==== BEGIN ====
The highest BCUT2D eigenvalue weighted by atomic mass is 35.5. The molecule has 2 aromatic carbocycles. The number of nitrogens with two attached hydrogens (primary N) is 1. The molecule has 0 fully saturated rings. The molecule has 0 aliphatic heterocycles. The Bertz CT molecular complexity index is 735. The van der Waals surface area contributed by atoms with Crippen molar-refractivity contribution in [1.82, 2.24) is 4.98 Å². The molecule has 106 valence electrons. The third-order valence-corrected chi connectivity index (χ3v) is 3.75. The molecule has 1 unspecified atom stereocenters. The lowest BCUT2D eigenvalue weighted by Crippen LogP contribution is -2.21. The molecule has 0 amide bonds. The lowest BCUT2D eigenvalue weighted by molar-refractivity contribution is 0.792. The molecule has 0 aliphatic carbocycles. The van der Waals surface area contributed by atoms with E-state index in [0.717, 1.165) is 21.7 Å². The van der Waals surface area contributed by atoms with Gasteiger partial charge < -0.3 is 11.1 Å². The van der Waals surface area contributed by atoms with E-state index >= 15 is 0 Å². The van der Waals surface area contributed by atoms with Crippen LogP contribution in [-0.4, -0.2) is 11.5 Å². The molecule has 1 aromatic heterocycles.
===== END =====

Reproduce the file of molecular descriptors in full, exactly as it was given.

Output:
The highest BCUT2D eigenvalue weighted by atomic mass is 35.5. The molecule has 2 aromatic carbocycles. The number of nitrogens with two attached hydrogens (primary N) is 1. The molecule has 0 fully saturated rings. The molecule has 0 aliphatic heterocycles. The Bertz CT molecular complexity index is 735. The van der Waals surface area contributed by atoms with Crippen molar-refractivity contribution in [1.82, 2.24) is 4.98 Å². The molecule has 106 valence electrons. The third-order valence-corrected chi connectivity index (χ3v) is 3.75. The molecule has 1 unspecified atom stereocenters. The lowest BCUT2D eigenvalue weighted by Crippen LogP contribution is -2.21. The molecule has 0 amide bonds. The lowest BCUT2D eigenvalue weighted by molar-refractivity contribution is 0.792. The molecule has 0 aliphatic carbocycles. The van der Waals surface area contributed by atoms with E-state index in [0.717, 1.165) is 21.7 Å². The van der Waals surface area contributed by atoms with Gasteiger partial charge < -0.3 is 11.1 Å². The van der Waals surface area contributed by atoms with E-state index >= 15 is 0 Å². The van der Waals surface area contributed by atoms with Crippen LogP contribution in [-0.4, -0.2) is 11.5 Å². The molecule has 1 aromatic heterocycles.